This is a well-balanced article that explores the implications of this find cautiously and thoughtfully. On the one hand, the name Pilate seems to have been uncommon, although not unique. On the other hand, would a Roman governor have worn a cheap copper ring? I would say the connection with Pontius Pilate is plausible, but there's no way to be certain.
Past PaleoJudaica posts on Pontius Pilate are collected here. This object, if it is his, would be the only surviving personal possession of the Pilate of the Gospels. But he is mentioned by Philo, Josephus, and Tacitus, and his name also appears in other archaeological finds. The "Pontius Pilate Inscription" from Caesarea certainly refers to him. There was only one man with that name who was a Roman governor of Judea. Pilate also issued some coins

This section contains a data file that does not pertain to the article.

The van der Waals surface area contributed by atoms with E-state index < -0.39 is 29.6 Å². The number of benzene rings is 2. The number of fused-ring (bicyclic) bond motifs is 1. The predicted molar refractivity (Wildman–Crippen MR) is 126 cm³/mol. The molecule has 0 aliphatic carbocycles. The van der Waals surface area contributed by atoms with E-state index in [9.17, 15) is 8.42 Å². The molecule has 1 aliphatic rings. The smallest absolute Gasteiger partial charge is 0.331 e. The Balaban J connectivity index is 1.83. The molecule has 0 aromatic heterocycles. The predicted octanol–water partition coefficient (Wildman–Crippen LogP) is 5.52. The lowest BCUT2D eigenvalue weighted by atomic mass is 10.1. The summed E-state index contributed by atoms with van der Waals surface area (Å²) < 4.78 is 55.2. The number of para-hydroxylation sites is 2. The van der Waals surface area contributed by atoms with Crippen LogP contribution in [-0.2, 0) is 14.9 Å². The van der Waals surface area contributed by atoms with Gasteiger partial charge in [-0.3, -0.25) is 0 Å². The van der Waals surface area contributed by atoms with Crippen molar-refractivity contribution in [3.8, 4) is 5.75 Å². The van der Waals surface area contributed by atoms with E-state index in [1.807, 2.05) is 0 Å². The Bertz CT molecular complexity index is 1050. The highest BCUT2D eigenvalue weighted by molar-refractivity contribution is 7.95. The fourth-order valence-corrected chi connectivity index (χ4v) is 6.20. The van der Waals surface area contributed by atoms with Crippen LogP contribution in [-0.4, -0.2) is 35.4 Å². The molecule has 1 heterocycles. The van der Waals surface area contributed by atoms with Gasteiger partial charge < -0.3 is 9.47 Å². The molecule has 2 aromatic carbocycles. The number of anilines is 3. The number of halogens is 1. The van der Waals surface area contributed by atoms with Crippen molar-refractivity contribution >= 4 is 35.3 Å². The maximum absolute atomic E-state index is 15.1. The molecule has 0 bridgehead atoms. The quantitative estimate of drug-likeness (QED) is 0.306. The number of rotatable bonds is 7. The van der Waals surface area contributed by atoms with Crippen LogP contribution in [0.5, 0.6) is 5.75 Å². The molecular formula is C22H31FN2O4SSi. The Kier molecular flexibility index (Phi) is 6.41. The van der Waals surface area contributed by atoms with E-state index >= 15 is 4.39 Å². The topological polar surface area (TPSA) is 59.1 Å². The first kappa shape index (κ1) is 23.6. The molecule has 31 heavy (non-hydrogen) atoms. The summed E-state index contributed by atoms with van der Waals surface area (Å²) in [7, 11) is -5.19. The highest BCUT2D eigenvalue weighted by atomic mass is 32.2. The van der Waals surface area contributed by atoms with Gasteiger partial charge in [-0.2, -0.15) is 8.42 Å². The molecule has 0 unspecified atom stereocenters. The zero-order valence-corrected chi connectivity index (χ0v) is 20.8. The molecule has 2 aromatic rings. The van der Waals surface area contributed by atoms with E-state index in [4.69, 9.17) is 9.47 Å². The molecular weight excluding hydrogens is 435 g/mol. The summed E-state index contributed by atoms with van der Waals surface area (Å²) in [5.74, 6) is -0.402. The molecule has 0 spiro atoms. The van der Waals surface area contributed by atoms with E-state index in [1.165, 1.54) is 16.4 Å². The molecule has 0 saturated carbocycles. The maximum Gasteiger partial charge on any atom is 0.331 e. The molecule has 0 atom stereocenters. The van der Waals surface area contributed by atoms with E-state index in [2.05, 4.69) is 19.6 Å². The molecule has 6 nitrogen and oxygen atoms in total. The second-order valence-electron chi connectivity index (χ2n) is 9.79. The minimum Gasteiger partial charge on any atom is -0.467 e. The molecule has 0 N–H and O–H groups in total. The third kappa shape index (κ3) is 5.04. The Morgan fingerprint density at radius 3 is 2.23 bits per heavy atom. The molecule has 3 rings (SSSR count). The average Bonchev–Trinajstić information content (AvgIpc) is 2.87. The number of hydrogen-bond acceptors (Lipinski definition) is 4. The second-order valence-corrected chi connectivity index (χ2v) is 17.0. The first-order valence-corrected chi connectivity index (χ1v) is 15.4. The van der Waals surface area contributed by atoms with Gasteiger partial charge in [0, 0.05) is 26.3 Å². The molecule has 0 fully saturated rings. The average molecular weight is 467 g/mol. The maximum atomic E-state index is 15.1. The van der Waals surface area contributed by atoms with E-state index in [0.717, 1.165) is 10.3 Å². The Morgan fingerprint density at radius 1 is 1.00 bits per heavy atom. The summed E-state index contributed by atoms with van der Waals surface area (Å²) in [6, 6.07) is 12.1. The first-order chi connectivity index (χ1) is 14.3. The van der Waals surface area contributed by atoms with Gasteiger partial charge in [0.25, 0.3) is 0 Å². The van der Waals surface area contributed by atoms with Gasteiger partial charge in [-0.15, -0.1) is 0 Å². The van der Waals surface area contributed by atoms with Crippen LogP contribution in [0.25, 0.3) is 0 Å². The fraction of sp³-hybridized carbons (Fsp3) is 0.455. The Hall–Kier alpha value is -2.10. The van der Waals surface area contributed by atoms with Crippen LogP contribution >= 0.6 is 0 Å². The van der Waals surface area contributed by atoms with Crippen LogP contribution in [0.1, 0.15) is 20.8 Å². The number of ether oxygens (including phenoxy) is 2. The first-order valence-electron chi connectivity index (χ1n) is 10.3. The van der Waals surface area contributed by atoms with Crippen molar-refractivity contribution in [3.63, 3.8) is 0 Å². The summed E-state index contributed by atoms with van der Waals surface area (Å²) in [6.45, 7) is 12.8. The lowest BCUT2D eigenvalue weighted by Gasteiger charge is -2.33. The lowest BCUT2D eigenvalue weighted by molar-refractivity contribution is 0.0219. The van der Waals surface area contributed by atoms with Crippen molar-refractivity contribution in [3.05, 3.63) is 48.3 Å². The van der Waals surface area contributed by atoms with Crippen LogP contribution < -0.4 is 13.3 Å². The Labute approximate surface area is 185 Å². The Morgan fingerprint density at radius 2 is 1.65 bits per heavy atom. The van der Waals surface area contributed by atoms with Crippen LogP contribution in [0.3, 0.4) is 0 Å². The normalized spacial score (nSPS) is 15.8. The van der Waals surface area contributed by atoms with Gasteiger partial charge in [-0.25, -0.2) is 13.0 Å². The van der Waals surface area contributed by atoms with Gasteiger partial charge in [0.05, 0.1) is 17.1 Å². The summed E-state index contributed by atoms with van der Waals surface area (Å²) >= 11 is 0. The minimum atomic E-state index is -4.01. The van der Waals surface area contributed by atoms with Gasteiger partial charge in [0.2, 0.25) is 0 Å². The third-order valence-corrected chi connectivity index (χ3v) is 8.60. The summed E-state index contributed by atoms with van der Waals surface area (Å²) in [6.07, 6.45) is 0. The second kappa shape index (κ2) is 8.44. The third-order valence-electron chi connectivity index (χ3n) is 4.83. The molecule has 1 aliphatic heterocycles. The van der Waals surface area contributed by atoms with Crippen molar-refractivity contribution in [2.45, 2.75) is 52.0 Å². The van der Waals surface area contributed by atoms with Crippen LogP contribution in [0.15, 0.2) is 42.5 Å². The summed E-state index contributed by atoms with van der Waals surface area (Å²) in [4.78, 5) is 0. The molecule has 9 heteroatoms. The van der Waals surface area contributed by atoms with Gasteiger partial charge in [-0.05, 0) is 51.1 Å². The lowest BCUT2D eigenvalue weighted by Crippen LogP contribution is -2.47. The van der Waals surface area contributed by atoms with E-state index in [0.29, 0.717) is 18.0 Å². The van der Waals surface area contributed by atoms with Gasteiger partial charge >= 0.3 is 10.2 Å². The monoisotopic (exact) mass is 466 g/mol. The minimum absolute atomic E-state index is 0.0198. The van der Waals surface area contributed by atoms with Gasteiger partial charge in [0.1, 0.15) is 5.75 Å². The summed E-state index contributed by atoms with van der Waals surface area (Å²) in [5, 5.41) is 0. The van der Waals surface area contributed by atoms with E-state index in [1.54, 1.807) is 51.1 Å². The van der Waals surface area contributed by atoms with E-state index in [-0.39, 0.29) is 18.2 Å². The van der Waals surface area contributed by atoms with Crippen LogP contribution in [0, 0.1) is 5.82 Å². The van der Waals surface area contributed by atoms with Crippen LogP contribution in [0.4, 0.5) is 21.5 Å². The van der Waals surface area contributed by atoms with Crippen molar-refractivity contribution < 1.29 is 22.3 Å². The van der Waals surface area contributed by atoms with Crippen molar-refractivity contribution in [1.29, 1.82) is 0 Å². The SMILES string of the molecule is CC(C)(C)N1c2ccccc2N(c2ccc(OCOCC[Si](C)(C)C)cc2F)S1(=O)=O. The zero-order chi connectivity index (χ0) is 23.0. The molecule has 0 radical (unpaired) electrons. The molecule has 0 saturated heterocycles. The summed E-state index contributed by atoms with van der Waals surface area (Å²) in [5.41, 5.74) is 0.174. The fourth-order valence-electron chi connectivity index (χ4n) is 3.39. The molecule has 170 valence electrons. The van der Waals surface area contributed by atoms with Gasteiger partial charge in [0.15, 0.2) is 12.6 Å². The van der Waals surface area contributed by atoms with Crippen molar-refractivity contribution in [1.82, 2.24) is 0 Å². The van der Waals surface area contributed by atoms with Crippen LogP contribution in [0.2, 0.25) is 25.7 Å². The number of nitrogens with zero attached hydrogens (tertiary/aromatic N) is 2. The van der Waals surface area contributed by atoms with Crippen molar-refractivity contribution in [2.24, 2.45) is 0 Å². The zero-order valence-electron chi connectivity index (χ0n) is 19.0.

CORRECTION (5 December): Pilate's coins did not bear his name. Apparently we know they are his from the dates and location. Apologies for the error.
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